Scott Olswold has this in the Universal Print Drivers Webinar Recording with Q&A and I thought it was worth of having its own home since so many use the HP UPD PCL5, especially with MobilePrint.
For those using the Hewlett-Packard Universal Print Driver for PCL5, there is a great way to optimize the print file size generated by the driver. A colleague and I were trying to figure out why print jobs going through a secured queue were getting so large. And by large I mean waaaaay too much data in the file: an 8-page PDF that would "write out" to a PostScript file around 14MB turned into a 285MB print file through the UPD PCL5 driver.
The fix is buried deep, deep in the configuration of the queue under Properties > Advanced > Printing Defaults > Paper/Quality as "Print Quality." If you install the UPD PCL5 driver and create a queue for it without pointing the Add Printer wizard to an actual HP LaserJet device (preferably a color LaserJet) it sets the "Print Quality" setting to 600 dpi (dots per inch; this is the native resolution of most laser printers). The alternate option for this setting is 300 dpi.
Before I get to the juice, let's explore this "dpi" thing a little bit, since we are all -- admit or not -- the Subject Matter Experts for print. This is a little "beanie and propeller" moment.
A graphic object like a JPEG, BMP, or GIF file is composed of pixels. A pixel is the smallest element that a device (monitor, printer, charged-couple device array -- anything that can capture our output an image) can manage. In image editing, we don't say that a picture is "300 dpi." Rather, we say that an image is 1800x1200 pixels, and we're going to squeeze those pixels into a print out that is 6"x4". Simple division tells us that the end image is going to be printed at a final resolution of 300 pixels per inch. A "dot" is a printer's term (an old one) that describes where the imager can put a spot of toner or ink. Back in the Golden Days of Desktop Publishing (a book I saw on a shelf in the new Steve Jobs flick) we started equating (ever so wrongly) "ppi" to "dpi" and it ended up perverting the lexicon of an entire industry.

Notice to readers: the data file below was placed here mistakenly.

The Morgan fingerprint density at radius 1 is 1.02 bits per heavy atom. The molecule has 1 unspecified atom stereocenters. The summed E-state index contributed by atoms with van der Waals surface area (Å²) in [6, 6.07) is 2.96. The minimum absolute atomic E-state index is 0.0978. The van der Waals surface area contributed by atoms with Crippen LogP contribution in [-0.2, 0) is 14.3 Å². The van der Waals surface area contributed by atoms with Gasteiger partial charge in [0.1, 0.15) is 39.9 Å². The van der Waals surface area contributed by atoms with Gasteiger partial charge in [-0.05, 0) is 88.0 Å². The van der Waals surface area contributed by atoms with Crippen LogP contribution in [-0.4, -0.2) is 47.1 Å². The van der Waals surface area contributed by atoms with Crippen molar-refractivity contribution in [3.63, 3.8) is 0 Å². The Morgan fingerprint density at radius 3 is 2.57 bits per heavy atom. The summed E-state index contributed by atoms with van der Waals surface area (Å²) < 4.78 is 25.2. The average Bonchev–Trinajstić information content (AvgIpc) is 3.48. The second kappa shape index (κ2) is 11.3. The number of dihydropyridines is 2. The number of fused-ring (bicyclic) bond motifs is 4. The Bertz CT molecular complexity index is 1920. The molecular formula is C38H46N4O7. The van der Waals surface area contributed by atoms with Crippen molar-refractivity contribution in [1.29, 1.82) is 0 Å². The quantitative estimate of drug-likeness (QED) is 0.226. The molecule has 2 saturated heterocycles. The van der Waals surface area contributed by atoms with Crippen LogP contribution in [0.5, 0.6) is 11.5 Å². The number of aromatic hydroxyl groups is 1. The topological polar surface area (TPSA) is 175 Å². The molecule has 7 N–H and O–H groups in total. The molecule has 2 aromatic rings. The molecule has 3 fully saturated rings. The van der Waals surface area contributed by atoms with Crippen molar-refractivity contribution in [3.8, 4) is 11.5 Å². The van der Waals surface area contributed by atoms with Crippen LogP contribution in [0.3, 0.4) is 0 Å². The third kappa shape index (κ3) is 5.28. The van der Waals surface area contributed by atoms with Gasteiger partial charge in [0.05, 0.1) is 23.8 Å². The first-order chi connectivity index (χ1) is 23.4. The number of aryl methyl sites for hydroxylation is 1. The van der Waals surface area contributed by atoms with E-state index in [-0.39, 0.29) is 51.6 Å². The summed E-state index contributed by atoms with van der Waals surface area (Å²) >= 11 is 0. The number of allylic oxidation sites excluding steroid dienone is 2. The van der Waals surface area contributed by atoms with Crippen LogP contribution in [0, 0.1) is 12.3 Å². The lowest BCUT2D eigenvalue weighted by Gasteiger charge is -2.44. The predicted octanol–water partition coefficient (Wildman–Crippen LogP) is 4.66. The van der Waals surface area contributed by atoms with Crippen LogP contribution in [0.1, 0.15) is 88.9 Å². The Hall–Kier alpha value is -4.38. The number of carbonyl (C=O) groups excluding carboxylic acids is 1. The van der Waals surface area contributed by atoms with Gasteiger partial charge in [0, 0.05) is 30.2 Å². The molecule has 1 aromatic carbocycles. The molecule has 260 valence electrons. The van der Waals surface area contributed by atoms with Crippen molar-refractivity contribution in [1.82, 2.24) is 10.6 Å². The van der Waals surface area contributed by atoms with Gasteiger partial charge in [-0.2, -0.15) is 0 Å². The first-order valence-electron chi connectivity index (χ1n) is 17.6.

So how does that little tangent apply to this? A color image is composed of 3 primary elements: a Red, a Green, and a Blue byte value, all stacked within one pixel. These values tell your monitor how to display the color. We know that a byte is 8 bits, so a single color pixel is 24 bits. If we take a 6"x4" image and tell the printer driver to print it at 600 dots (pixels) per inch, we have (drum roll, while we put on our beanies) 24 x [(600x6) x (600x4)], or 207,360,000 bits of data (wrap it up: 24.7MB) to pass along in a print file!
So we can quickly see that printing in color can end up being a very costly thing from a data size perspective.
Back to the story...
We really don't want 600 dpi to be our default value for Print Quality. Setting it to 300 dpi takes our file size (using the above example) to just a bit above 6MB -- better, but not perfect. So what, then?
That's where pointing our UPD queue to a real, honest-to-goodness printer and allowing an automatic update fits in. If I point the queue to a Hewlett-Packard LaserJet CM6040, that setting inherets a value that wasn't there before: